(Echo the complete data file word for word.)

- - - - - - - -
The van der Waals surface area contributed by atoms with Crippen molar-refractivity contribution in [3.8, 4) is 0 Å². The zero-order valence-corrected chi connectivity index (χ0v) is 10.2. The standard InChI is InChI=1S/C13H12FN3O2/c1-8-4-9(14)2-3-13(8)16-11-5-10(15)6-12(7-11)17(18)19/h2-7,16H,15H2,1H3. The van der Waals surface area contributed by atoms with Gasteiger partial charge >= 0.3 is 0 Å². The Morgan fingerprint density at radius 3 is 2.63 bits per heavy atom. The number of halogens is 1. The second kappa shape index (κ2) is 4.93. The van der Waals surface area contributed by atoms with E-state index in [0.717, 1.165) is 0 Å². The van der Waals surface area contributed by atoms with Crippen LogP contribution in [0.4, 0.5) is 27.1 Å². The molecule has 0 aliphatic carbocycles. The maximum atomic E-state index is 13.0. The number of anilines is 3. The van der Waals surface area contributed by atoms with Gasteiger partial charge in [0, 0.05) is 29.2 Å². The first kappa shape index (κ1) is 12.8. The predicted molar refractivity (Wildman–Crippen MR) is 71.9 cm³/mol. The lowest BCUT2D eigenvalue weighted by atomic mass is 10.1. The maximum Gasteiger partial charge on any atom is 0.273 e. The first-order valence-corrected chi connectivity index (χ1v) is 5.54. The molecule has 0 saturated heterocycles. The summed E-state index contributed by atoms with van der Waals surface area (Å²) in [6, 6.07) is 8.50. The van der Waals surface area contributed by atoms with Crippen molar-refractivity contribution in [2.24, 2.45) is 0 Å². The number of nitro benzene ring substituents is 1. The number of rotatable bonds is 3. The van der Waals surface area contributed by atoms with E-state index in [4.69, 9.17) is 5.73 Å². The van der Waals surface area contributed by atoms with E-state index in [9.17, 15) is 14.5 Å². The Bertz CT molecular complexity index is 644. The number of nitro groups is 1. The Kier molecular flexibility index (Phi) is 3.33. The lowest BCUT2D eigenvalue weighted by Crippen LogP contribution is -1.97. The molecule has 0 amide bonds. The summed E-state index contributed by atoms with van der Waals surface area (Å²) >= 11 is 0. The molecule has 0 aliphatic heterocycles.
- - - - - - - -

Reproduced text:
The van der Waals surface area contributed by atoms with Crippen molar-refractivity contribution in [3.8, 4) is 0 Å². The zero-order valence-corrected chi connectivity index (χ0v) is 10.2. The standard InChI is InChI=1S/C13H12FN3O2/c1-8-4-9(14)2-3-13(8)16-11-5-10(15)6-12(7-11)17(18)19/h2-7,16H,15H2,1H3. The van der Waals surface area contributed by atoms with Gasteiger partial charge >= 0.3 is 0 Å². The Morgan fingerprint density at radius 3 is 2.63 bits per heavy atom. The number of halogens is 1. The second kappa shape index (κ2) is 4.93. The van der Waals surface area contributed by atoms with E-state index in [0.717, 1.165) is 0 Å². The van der Waals surface area contributed by atoms with Crippen LogP contribution in [0.4, 0.5) is 27.1 Å². The molecule has 0 aliphatic carbocycles. The maximum atomic E-state index is 13.0. The number of anilines is 3. The van der Waals surface area contributed by atoms with Gasteiger partial charge in [0, 0.05) is 29.2 Å². The first kappa shape index (κ1) is 12.8. The predicted molar refractivity (Wildman–Crippen MR) is 71.9 cm³/mol. The lowest BCUT2D eigenvalue weighted by atomic mass is 10.1. The maximum Gasteiger partial charge on any atom is 0.273 e. The first-order valence-corrected chi connectivity index (χ1v) is 5.54. The molecule has 0 saturated heterocycles. The summed E-state index contributed by atoms with van der Waals surface area (Å²) in [6, 6.07) is 8.50. The van der Waals surface area contributed by atoms with Crippen molar-refractivity contribution in [2.24, 2.45) is 0 Å². The number of nitro benzene ring substituents is 1. The number of rotatable bonds is 3. The van der Waals surface area contributed by atoms with E-state index in [4.69, 9.17) is 5.73 Å². The van der Waals surface area contributed by atoms with E-state index in [9.17, 15) is 14.5 Å². The Bertz CT molecular complexity index is 644. The number of nitro groups is 1. The Kier molecular flexibility index (Phi) is 3.33. The lowest BCUT2D eigenvalue weighted by Crippen LogP contribution is -1.97. The molecule has 0 amide bonds. The summed E-state index contributed by atoms with van der Waals surface area (Å²) >= 11 is 0. The molecule has 0 aliphatic heterocycles.